How do I create a budget? We make it make sense

#MakeItMakeSense is a series from the Star that breaks down personal finance questions to help young Canadians gain more confidence and understanding around financial literacy.

Many people often think there is a right or wrong way to start a budget but there are numerous ways to create one, says money expert Jessica Moorhouse.

“Ultimately all a budget is, is a spending plan, which means it’s just a way for you to outline money coming in, money going out, how much you’re earning and where it goes in terms of all your different expenses and savings,” she said.

“A budget is just a way to organize what you want to happen with your money.”

So, how can people start drawing up a monthly budget that best suits them? We brought in Moorhouse to share her best tips and advice for this week’s #MakeItMakeSense.

How do I start creating a budget?

Moorhouse said the first step is to calculate what your income is before taxes and deductions, then subsequently, figure out what’s left after all those taxes and deductions in order to understand how much you are paying in tax and how much is being taken off of your overall pay.

This is especially important for people who are self-employed to make sure they are setting aside enough money to pay their tax bills, she said.

When it comes to budgeting, Moorhouse often encourages her clients to “pay themselves first,” which means making sure that you’re prioritizing saving and then using whatever’s left over for expenses.

“Because if you do the reverse, you’ll always find that there’s never enough money left over for savings, because it’s very easy to find something to spend it on,” she said.

Next, Moorhouse suggests looking at your fixed and variable expenses. Fixed expenses are costs that are the exact same amount every single month, like rent. On the other hand, variable expenses, like the term suggests, tend to vary from month to month and may be less or more depending on someone’s needs, like groceries.

When big expenses come up and people need to rework their budget, Moorhouse advises taking a look at variable expenses first to see if there’s a way to redistribute some of that money into fixed expenses or help pay off things like your credit card bill.

“This is because fixed expenses are difficult to cut as most of them are utilities or rent that you need to pay,” she said, adding variable expenses are usually where people tend to overspend.

Cutting back on a budget will vary from person to person but it’s all about looking at your biggest expenses and if there is a way to reduce those expenses, said Moorhouse.

“It could even be like looking at your cellphone bill and seeking out a competitor with a lower rate, cancelling a gym membership and working (out) outdoors during the summer, or taking a break from a streaming service to save $10-$20 for the month,” she said.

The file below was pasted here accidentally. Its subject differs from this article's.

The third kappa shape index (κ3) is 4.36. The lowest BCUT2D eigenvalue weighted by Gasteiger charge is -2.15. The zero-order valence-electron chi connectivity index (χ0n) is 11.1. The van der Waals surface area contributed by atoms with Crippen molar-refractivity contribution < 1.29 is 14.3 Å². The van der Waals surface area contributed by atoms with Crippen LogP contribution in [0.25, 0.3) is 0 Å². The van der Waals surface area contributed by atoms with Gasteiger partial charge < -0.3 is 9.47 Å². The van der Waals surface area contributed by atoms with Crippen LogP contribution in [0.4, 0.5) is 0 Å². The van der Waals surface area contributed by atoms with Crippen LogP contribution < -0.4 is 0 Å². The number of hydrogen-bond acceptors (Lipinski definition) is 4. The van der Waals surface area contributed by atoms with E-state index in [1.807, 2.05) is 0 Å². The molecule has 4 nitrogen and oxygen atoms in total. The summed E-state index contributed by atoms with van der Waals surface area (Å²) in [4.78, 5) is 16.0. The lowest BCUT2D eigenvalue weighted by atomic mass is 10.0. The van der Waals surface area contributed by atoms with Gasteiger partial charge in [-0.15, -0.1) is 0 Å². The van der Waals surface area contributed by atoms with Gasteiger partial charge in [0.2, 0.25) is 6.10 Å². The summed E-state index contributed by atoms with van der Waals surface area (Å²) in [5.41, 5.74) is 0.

Moorhouse adds when you cut costs, it doesn’t mean you have to do without those services or items forever, it can be temporary until you earn more money or costs go down.

How do I make sure I follow my budget?

Moorhouse advises people to track their spending to ensure they know what is happening to their money.

“You can then compare it to what you actually want to put your money toward and if there’s a disconnect, you can find the culprit. Maybe you’re eating out too much or there was a big expense you didn’t budget for like a car repair,” she said.

Additionally, reviewing your spending habits can help rework your budget, Moorhouse adds. For instance, if you notice you have to repair your car, you could start saving money for an emergency fund to rectify future situations.

To prevent overspending on variable expenses, Moorhouse says people can also test out different systems to discipline themselves to stay within budget.

“Some people do the old cash envelope system where you set aside a particular amount of cash for yourself each month and once it’s out, you have to wait until the next pay day,” said Moorhouse.

“Others do this digitally by using a debit card so you don’t go into overdraft or by using a prepaid Visa.”

Moorhouse emphasizes there’s nothing wrong with splurging but that’s why it’s important to have a budget to allocate money so you can buy and do the fun things you wish to do.

What resources can I use to help craft a budget?

Moorhouse points out there are many ways people like to organize their budgets, from using paper-based chart methods to online templates on Canva.

Whichever an individual chooses, Moorhouse encourages people to test different ones out to see which works best for them, adding many are customizable in colours and design.

“There’s so many free and (affordable) budget sheets and templates online, even on Etsy. Even financial influencers these days have a bunch to see which ones are pleasing to your eye and you’re actually excited to pop into and use,” she said.

Moorhouse added using these templates to track your spending each month can also help you visualize in the future where you were a year ago versus now to keep you motivated when it comes to your finances.

“You can even follow communities online that are knowledgeable and excited about budgeting which will give you more excitement and reaffirm you’re not doing it alone,” said Moorhouse.

Got a question or scenario that you’d like to see tackled? Reach out to Madi via email madisonwong@thestar.ca and we’ll #MakeItMakeSense.Jessica Moorhouse is an Accredited Financial Counsellor Canada®, host of the More Money Podcast and founder of financial education company MoorMoney Media Inc.

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By Jon Doe